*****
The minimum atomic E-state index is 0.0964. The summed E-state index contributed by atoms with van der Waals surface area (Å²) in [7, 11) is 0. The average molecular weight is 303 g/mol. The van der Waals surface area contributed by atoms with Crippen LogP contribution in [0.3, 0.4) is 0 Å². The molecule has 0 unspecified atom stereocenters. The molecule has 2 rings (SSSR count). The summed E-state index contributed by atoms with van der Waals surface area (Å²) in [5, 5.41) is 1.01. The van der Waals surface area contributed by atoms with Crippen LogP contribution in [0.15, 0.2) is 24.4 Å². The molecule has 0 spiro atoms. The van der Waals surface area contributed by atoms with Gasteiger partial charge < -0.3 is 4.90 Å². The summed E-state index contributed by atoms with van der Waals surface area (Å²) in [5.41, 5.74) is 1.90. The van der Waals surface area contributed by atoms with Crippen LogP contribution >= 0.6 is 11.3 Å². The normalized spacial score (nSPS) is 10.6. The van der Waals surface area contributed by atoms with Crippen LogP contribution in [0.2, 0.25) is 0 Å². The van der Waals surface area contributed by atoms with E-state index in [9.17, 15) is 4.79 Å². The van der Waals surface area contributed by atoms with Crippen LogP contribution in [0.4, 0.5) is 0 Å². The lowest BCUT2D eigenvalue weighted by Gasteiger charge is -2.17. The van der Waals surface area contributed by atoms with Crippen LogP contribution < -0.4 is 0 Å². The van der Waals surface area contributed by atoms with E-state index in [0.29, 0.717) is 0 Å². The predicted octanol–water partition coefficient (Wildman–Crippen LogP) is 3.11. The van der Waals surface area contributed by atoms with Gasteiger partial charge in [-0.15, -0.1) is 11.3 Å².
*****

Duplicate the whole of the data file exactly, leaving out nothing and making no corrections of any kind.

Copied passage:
The minimum atomic E-state index is 0.0964. The summed E-state index contributed by atoms with van der Waals surface area (Å²) in [7, 11) is 0. The average molecular weight is 303 g/mol. The van der Waals surface area contributed by atoms with Crippen LogP contribution in [0.3, 0.4) is 0 Å². The molecule has 0 unspecified atom stereocenters. The molecule has 2 rings (SSSR count). The summed E-state index contributed by atoms with van der Waals surface area (Å²) in [5, 5.41) is 1.01. The van der Waals surface area contributed by atoms with Crippen LogP contribution in [0.15, 0.2) is 24.4 Å². The molecule has 0 spiro atoms. The van der Waals surface area contributed by atoms with Gasteiger partial charge < -0.3 is 4.90 Å². The summed E-state index contributed by atoms with van der Waals surface area (Å²) in [5.41, 5.74) is 1.90. The van der Waals surface area contributed by atoms with Crippen LogP contribution >= 0.6 is 11.3 Å². The normalized spacial score (nSPS) is 10.6. The van der Waals surface area contributed by atoms with Crippen LogP contribution in [0.2, 0.25) is 0 Å². The van der Waals surface area contributed by atoms with E-state index in [9.17, 15) is 4.79 Å². The van der Waals surface area contributed by atoms with Crippen LogP contribution in [0.4, 0.5) is 0 Å². The lowest BCUT2D eigenvalue weighted by Gasteiger charge is -2.17. The van der Waals surface area contributed by atoms with Crippen LogP contribution < -0.4 is 0 Å². The van der Waals surface area contributed by atoms with E-state index in [0.29, 0.717) is 0 Å². The predicted octanol–water partition coefficient (Wildman–Crippen LogP) is 3.11. The van der Waals surface area contributed by atoms with Gasteiger partial charge in [-0.15, -0.1) is 11.3 Å².